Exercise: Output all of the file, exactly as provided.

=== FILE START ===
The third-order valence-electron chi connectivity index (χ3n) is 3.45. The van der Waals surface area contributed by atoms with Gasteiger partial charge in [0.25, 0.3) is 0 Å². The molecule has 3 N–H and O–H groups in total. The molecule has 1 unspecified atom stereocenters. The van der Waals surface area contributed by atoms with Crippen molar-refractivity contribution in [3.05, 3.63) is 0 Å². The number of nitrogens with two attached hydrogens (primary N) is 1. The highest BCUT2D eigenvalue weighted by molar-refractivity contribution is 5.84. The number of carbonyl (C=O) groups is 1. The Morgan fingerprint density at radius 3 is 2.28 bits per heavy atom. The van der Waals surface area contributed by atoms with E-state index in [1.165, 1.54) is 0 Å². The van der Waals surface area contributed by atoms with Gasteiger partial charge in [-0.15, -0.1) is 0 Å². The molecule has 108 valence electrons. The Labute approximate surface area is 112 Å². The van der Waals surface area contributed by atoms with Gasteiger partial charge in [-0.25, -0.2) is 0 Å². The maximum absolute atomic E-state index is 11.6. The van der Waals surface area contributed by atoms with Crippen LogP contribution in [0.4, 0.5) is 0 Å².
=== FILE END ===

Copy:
The third-order valence-electron chi connectivity index (χ3n) is 3.45. The van der Waals surface area contributed by atoms with Gasteiger partial charge in [0.25, 0.3) is 0 Å². The molecule has 3 N–H and O–H groups in total. The molecule has 1 unspecified atom stereocenters. The van der Waals surface area contributed by atoms with Crippen molar-refractivity contribution in [3.05, 3.63) is 0 Å². The number of nitrogens with two attached hydrogens (primary N) is 1. The highest BCUT2D eigenvalue weighted by molar-refractivity contribution is 5.84. The number of carbonyl (C=O) groups is 1. The Morgan fingerprint density at radius 3 is 2.28 bits per heavy atom. The van der Waals surface area contributed by atoms with E-state index in [1.165, 1.54) is 0 Å². The van der Waals surface area contributed by atoms with Gasteiger partial charge in [-0.15, -0.1) is 0 Å². The molecule has 108 valence electrons. The Labute approximate surface area is 112 Å². The van der Waals surface area contributed by atoms with Gasteiger partial charge in [-0.25, -0.2) is 0 Å². The maximum absolute atomic E-state index is 11.6. The van der Waals surface area contributed by atoms with Crippen LogP contribution in [0.4, 0.5) is 0 Å².